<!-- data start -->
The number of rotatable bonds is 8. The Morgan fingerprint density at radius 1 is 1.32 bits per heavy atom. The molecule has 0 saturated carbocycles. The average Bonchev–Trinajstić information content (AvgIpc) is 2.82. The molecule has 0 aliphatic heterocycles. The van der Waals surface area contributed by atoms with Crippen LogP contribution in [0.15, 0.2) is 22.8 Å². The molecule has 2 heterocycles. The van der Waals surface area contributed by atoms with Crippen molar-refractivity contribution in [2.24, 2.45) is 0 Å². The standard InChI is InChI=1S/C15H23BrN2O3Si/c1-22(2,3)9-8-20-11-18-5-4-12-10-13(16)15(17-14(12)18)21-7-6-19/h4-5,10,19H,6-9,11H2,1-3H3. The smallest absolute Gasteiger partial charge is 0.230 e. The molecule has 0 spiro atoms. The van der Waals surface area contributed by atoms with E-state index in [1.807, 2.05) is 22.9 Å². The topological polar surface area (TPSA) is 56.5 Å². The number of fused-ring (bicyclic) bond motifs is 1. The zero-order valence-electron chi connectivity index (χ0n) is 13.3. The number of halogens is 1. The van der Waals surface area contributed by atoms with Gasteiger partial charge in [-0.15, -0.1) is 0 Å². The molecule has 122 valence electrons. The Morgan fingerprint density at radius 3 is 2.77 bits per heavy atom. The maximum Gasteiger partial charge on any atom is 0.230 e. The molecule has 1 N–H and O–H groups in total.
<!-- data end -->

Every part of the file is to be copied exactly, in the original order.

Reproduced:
The number of rotatable bonds is 8. The Morgan fingerprint density at radius 1 is 1.32 bits per heavy atom. The molecule has 0 saturated carbocycles. The average Bonchev–Trinajstić information content (AvgIpc) is 2.82. The molecule has 0 aliphatic heterocycles. The van der Waals surface area contributed by atoms with Crippen LogP contribution in [0.15, 0.2) is 22.8 Å². The molecule has 2 heterocycles. The van der Waals surface area contributed by atoms with Crippen molar-refractivity contribution in [2.24, 2.45) is 0 Å². The standard InChI is InChI=1S/C15H23BrN2O3Si/c1-22(2,3)9-8-20-11-18-5-4-12-10-13(16)15(17-14(12)18)21-7-6-19/h4-5,10,19H,6-9,11H2,1-3H3. The smallest absolute Gasteiger partial charge is 0.230 e. The molecule has 0 spiro atoms. The van der Waals surface area contributed by atoms with E-state index in [1.807, 2.05) is 22.9 Å². The topological polar surface area (TPSA) is 56.5 Å². The number of fused-ring (bicyclic) bond motifs is 1. The zero-order valence-electron chi connectivity index (χ0n) is 13.3. The number of halogens is 1. The van der Waals surface area contributed by atoms with Gasteiger partial charge in [-0.15, -0.1) is 0 Å². The molecule has 122 valence electrons. The Morgan fingerprint density at radius 3 is 2.77 bits per heavy atom. The maximum Gasteiger partial charge on any atom is 0.230 e. The molecule has 1 N–H and O–H groups in total.